My life is an open book. I write about it a lot. I share (perhaps overshare) very intimate details about things that a lot of people probably wouldn’t. And I do it in front of millions of people — strangers. The world knows I have an eating disorder. I have talked about being a recovering alcoholic. I’ve exposed my marriage and how it’s not perfect. I have even aired the dirty laundry about my kids having behavioral issues like ADHD and Oppositional Defiant Disorder. And I have no regrets, or intentions of stopping telling my stories.
When I first started to be honest with myself about who I am, it was hard. I felt alone in my thoughts and in my struggles. I didn’t realize that there were other young moms who were binge drinking the way that I was. I didn’t know if I could really quit and if my life would be okay after I gave up booze. But I took it day by day and then year by year, and now I am into my second decade sober. Today, I’ll tell you anything you want to know. I am happy to discuss the fact that I drove drunk when I shouldn’t have and I am lucky to be alive. I’ll tell you about going to work so hung over that I could hardly sit at my desk. I’ll discuss how drinking caused me to fight viciously with my husband and that it could have ended our marriage.
I know pieces of this may sound familiar to some people. That is why I talk about it.
I want people to know that they are not alone. I have been where they are, and I am empathetic to their struggle. I want people to see that you can recover. Perhaps my sobriety can serve as a fire to someone that they really can say goodbye to booze. Maybe they will see that life can still be rich and fun and entertaining without a wine glass in your hand. Maybe I can help.
After I started to talk about my drinking problem. I felt renewed. I felt free. I felt like I was finally being myself. I also felt confident about talking about other aspects of my life that are hard. I shared my struggles with body image and eating disorders. I know that there are millions of women who face this same problem everyday. We are conditioned to hate ourselves and to try to be something we are not. That struggle is real, and I am there. I live it every day. So I talk about it. I want other women to feel a sense of camaraderie. I want them to be able to say, there are others like me. I am going to be OK. I am not the only person who feels this way. I want them to feel validated.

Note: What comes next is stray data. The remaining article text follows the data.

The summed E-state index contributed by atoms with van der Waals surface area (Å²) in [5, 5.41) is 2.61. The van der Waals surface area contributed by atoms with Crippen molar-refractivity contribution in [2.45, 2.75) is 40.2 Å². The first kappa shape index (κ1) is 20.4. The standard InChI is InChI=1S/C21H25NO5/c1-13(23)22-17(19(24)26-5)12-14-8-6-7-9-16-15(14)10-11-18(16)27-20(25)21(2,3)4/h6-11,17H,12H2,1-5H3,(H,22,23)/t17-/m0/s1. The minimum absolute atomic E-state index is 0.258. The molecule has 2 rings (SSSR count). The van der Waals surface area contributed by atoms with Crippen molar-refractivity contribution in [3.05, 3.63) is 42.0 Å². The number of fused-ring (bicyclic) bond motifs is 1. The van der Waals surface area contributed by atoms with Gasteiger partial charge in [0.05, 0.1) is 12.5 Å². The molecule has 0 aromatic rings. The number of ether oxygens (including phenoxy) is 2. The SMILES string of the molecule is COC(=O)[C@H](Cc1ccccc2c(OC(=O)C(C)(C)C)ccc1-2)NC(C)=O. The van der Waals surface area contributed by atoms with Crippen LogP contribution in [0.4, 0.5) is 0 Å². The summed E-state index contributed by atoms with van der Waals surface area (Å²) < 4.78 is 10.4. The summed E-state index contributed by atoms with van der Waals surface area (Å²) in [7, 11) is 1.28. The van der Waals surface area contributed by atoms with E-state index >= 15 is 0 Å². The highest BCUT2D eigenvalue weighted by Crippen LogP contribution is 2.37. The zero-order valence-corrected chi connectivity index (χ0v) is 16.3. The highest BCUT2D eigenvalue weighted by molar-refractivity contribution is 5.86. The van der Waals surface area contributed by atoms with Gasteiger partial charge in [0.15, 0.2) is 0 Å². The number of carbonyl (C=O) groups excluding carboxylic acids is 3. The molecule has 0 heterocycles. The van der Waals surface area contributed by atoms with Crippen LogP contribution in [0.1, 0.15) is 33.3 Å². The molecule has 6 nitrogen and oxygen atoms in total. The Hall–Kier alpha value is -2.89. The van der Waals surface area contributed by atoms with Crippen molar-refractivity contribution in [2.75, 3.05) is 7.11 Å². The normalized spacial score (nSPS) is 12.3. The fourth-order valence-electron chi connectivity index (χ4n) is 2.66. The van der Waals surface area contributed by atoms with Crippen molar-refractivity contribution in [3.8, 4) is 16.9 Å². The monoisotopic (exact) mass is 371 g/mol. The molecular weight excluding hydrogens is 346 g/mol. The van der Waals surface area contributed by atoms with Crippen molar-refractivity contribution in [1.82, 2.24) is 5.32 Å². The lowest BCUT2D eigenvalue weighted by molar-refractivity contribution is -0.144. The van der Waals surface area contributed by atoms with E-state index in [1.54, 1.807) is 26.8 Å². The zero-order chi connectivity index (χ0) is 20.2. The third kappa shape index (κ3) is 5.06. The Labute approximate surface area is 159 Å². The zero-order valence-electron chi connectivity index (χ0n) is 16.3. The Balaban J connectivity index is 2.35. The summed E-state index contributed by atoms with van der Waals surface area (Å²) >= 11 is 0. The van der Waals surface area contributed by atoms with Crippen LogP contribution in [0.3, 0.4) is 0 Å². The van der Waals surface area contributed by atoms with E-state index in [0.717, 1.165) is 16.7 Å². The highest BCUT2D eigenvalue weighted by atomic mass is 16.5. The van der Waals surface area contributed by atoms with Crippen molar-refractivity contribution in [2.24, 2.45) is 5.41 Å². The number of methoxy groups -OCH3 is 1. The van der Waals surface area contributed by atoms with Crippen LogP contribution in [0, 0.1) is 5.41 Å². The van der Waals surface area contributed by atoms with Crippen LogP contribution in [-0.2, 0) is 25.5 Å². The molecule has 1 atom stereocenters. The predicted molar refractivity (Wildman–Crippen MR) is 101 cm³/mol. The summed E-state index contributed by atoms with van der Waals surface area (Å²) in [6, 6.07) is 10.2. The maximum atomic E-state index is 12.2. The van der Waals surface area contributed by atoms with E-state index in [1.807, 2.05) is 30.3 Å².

I really made myself vulnerable when I started talking about my kids. It is one thing to admit that you have personal struggles, but to come out and say that you feel like you are a bad parent is a completely different animal. No one wants to believe that their children aren’t perfect and that they have trouble parenting them. When I got real about motherhood, I felt that I had exposed a lot of dirty secrets. But you know what I found? There are thousands of parents just like me who have children just like mine. These parents felt a sigh of relief reading my stories about my kids with ADHD and ODD. They realized that behavioral disorders are much more common than they may have thought and that there are large networks of people willing to support you. I made wonderful connections with communities that I didn’t even know existed because I purged my frustrations in an essay. I am so grateful for that.
I share because I want my kids to know that they should be 100% comfortable living their truths and talking about them. Their lives and their struggles are nothing to shy away from. Life is hard. No one’s life is perfect. And if they try to tell you otherwise, they aren’t being honest with you. There is not a soul alive who hasn’t been through a tough time. We all have our ups and downs and sharing your own difficulties with others, may actually help someone.
I am not ashamed of who I am. Everyone has baggage. I may have more than most, I don’t know. And honestly, I don’t care. I am who I am because of the struggles in my life. I am not defined by those struggles by any means, but they have certainly helped to mold me. The way that I deal with life’s challenges and learn from them, that is what makes me who I am. Not the fact that life isn’t all cupcakes and rainbows. No one’s life is. And that is the reason that I share.
I want people to know that they are not alone, that there is hope. I want them to know that life is hard and that is perfectly normal. If someone can take just some of that away from me, baring my soul and exposing my entire ugly life, then that makes it all worthwhile. I am not looking for accolades. I don’t need anyone to tell me how inspiring I am. I am just a mom who struggles, just like you. And if my struggle helps you to deal with yours, then I am happy to keep telling my truths.